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Bengal Cats crosses

of the Asian Leopard

Cat & domestic cat

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Picture Bengal Cat

The Bengal Breed of Cat, the Large & Beautiful "Wild Cat"
Brought to you by: Alfred and Pretty Baby Kitty

The Bengal is a hybridized cat breed that was developed by
crossing the Asian Leopard Cat with the domestic feline. The
large and beautiful Bengal cat has "wild-looking" markings
like rosettes and larges spots coupled with a white or light
colored belly. They are also said to have "mascara" around
their eyes and dark lines that fan out from their eyes.

The rosettes and spotting that is displayed on the Bengal
cat is a typical pattern for this breed. Stripes can be seen
on the parts of the cat other than the back and sides that
show rosette spots and the light belly.

The body structure of these cats is similar to that of the
Asian Leopard Cat (Prionailurus bengalensis bengalensis).
The Bengal cat is a popular cat breed because it looks like
a wild cat but at least three generations of interbreeding
with the domestic cat has gentled the temperament so that it
may be considered a house pet.

The Bengal name is from the taxonomic name for the Asian
Leopard Cat and isn't in any way related to the Bengal tiger.

(learn about Bengal Tigers on our Stuffed Bengal Tiger page)

The first mention in print of the domestic/ALC cross was in
1889 in "Our Cats and All About Them" by when Harrison Weir,
but the ALC/domestic cross wasn't actually confirmed until a
Belgian scientific journal in 1934. In a Japanese cat
publication in 1941 an article about keeping such a cross as
a pet was printed. Jean Mill submitted a term paper in her
UC Davis genetics class on the subject of cross breeding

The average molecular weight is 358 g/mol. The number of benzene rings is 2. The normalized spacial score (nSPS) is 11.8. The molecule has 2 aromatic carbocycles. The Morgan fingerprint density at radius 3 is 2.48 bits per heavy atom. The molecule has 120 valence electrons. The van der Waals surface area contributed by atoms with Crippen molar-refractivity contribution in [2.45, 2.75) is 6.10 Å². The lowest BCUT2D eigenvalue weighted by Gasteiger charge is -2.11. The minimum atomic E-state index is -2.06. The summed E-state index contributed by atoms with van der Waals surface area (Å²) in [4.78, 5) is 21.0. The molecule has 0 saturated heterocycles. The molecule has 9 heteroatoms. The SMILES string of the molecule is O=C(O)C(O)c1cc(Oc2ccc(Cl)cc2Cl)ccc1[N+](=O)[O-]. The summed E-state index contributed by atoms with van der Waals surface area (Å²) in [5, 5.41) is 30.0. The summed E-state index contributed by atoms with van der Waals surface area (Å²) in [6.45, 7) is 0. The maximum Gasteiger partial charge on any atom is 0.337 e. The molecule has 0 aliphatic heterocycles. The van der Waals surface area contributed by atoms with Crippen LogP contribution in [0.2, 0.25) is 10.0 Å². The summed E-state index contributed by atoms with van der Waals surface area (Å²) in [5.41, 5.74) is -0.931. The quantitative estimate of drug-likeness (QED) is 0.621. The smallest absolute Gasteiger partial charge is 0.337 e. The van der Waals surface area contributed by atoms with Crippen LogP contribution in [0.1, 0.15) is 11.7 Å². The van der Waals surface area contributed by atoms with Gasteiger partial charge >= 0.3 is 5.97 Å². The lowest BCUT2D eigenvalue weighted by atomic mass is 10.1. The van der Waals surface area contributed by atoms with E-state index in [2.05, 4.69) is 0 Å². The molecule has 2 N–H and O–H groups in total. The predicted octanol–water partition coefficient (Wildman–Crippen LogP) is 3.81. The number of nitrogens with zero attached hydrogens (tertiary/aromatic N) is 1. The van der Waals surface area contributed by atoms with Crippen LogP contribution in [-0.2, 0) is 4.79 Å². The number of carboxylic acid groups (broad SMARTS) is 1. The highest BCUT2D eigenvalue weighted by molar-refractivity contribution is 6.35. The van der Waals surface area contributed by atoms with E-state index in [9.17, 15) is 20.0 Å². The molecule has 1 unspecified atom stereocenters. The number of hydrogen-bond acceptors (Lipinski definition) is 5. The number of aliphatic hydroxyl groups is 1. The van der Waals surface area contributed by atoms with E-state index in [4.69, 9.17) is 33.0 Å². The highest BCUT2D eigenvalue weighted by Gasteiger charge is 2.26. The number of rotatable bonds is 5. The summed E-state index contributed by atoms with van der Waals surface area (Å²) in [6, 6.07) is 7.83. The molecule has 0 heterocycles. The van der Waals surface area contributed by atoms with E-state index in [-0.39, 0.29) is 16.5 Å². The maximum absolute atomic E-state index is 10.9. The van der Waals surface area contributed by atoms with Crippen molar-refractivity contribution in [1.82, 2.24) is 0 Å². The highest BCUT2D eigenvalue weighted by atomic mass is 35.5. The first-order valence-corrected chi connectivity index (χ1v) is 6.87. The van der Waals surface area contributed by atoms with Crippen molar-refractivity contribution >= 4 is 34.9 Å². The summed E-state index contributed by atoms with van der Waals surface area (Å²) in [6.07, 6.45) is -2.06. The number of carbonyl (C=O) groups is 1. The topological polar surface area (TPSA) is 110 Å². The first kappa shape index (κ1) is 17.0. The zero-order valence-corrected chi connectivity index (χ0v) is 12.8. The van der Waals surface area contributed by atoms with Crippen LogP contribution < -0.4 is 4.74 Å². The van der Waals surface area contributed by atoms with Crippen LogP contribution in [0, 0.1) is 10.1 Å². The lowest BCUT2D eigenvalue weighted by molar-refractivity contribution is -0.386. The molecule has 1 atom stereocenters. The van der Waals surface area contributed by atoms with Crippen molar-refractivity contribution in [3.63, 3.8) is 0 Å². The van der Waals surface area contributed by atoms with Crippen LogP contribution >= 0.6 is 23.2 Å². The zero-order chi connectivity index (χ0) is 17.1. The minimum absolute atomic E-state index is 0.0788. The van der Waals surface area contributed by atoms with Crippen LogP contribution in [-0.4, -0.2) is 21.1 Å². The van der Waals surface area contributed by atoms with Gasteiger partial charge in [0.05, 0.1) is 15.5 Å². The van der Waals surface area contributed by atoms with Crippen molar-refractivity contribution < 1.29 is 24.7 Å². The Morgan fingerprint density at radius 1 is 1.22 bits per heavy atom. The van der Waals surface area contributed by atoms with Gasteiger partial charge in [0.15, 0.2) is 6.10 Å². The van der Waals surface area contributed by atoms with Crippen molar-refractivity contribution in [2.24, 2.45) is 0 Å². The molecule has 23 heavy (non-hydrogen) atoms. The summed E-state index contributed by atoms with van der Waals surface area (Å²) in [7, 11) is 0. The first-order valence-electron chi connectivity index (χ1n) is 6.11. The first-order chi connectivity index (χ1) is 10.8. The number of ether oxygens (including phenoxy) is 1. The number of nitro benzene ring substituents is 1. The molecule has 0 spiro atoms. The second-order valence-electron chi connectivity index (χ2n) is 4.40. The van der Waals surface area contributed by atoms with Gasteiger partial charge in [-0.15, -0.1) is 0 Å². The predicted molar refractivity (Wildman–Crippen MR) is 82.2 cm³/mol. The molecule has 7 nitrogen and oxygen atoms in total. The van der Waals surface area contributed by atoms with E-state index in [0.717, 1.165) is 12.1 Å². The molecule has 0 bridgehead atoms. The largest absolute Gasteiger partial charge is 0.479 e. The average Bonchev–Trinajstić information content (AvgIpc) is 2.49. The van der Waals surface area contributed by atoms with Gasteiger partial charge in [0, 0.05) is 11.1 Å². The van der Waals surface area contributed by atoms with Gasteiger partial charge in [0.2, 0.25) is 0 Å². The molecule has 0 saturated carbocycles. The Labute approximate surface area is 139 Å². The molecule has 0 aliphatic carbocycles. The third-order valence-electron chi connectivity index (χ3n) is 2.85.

cats in 1946, and she was later considered to be the
greatest influence in developing the modern Bengal cat breed.

By the 1960's the ALC/domestic crosses were well known and
breeders like Jean Sugden produced them. However, according
to records, no breeder took them past the F2 stage. In
Europe, several zoos produced F1 ALC crosses. After that
proponents of the cross started serious breeding.

After three generations from the original cross the cats
usually have a gentle temperament similar to a domestic cat.
But it is a good idea for a pet owner to get a Bengal when
it is fourth generation rather than third from the original
cross, better insuring the gentle temperament. The original
cross, second and third generation Bengals are usually kept
for breeding purposes rather than as house pets.

Bengals have Unique Nutritional Requirements
By: Jane Bicks, D.V.M.

This weird looking cat, the Bengal, has a lot of nutritional needs
and is in definite need of a high quality alternative food for sure.

The plush fur really looks its best when 
brewer's yeast or torula yeast is added to the diet.

These cats can put on weight, so make sure that you
exercise them, and don't give them the snacks they so often desire.

If I had a Bengal Cat this is the Premium Food I would Choose

Find out More Here

Hairball Management for Bengal Cats

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